How Much Pressure Should Be in a Well Pressure Tank?

When managing a well system for your home, understanding the optimal pressure for your well pressure tank is crucial. This pressure is pivotal in ensuring a consistent water flow and maintaining the longevity of your well pump. Let’s dive into the essentials of well pressure tank maintenance, focusing on how much pressure should be in your tank to keep your system running smoothly.

Understanding Your Well Pressure Tank

A well pressure tank is a key component of a private well system. It stores water under pressure so that the pump doesn’t need to run every time water is turned on. This not only saves energy but also reduces wear on the pump. The pressure in the tank helps to regulate the water supply, ensuring that your home has constant water pressure.

Optimal Pressure Settings

The ideal pressure for your well pressure tank is typically 2 psi below the cut-in pressure of your pump. Most residential water systems are set to have a cut-in pressure (the pressure at which the pump turns on) of around 20 to 40 psi, or 30 to 50 psi. Therefore, if your system is set to a cut-in pressure of 30 psi, your tank’s optimal pre-charge pressure should be 28 psi.

This pre-charge pressure is crucial because it determines the volume of water that can be stored and the system’s ability to maintain consistent water pressure. If the pressure is too low, your pump will cycle on and off too frequently, which can lead to premature pump failure. Conversely, if the pressure is too high, it can cause the pump to not cycle on when it should, leading to a lack of water.

Checking and Adjusting Pressure

To check the pressure in your well tank, you’ll need a standard air pressure gauge. This process should be done when the tank is empty of water to get an accurate reading of the air pressure. If the pressure is not at the desired psi, you can adjust it using an air compressor or a bicycle pump.

  1. Turn off the pump: This prevents the system from cycling while you are making adjustments.
  2. Drain the tank: Open a faucet to drain water out of the tank until it’s empty.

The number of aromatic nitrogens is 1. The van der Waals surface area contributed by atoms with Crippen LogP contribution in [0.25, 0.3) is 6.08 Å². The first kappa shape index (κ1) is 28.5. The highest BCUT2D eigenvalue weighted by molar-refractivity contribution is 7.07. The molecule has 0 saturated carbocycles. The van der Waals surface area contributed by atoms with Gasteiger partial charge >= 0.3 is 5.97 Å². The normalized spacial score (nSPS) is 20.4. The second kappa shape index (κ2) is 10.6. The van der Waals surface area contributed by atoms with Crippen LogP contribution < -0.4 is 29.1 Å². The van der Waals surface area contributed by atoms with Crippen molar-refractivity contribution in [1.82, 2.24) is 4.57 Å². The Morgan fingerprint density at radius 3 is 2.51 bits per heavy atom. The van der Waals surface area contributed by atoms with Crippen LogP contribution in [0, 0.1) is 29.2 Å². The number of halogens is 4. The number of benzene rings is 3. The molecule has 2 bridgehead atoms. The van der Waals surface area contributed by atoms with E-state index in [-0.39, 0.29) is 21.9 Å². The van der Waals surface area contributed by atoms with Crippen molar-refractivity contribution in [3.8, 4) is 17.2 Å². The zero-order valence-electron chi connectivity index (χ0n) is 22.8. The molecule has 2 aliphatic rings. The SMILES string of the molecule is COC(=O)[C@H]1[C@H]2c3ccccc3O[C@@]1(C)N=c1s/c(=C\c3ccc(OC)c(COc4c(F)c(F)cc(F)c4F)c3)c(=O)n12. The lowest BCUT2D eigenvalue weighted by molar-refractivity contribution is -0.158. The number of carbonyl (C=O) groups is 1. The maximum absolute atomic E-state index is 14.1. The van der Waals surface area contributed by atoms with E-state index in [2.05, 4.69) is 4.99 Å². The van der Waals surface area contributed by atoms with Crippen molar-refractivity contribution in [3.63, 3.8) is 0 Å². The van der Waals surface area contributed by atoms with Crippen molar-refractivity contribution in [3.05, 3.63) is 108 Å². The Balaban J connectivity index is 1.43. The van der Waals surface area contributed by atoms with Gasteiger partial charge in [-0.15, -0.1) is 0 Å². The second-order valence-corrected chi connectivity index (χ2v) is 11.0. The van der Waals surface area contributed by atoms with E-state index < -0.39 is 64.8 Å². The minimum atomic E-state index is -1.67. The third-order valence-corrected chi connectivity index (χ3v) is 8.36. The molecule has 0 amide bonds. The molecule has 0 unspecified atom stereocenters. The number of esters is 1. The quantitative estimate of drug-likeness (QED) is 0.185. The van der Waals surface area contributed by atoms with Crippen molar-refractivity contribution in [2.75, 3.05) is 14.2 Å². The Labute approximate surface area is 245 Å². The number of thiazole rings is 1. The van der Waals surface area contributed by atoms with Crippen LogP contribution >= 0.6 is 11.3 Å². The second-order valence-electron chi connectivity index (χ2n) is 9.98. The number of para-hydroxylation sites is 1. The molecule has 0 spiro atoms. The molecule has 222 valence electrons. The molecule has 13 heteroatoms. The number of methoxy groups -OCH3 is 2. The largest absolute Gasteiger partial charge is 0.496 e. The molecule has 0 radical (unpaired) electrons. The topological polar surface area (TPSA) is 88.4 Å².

3. Check the pressure: Attach your pressure gauge to the air valve on the tank. The reading should be 2 psi below the cut-in pressure of your pump.
  4. Adjust if necessary: If the reading is off, use an air compressor or a bicycle pump to adjust the pressure to the correct level.
  5. Turn everything back on: Once the pressure is adjusted, turn your pump back on and allow the tank to refill.

Why Correct Pressure is Important

Maintaining the correct pressure in your well pressure tank is not just about ensuring a steady water supply. It’s also about safeguarding your well system. Incorrect pressure can lead to:

  • Frequent cycling: This can wear out the pump and lead to expensive repairs or replacements.
  • Water hammer: Sudden changes in water flow can cause pipes to bang and potentially rupture.
  • Inconsistent water pressure: This can affect household tasks, from showering to washing dishes.

By keeping your well pressure tank properly pressurized, you’re not only ensuring efficient operation but also preventing premature wear and tear on your system.


Regularly checking and adjusting the pressure in your well pressure tank is a simple yet crucial part of maintaining your home’s water system. By ensuring your tank is at the optimal pressure, you’re taking a proactive step toward efficient water use and the longevity of your well pump. Remember, a well-maintained well system is the key to uninterrupted water supply and reduced maintenance costs in the long run.

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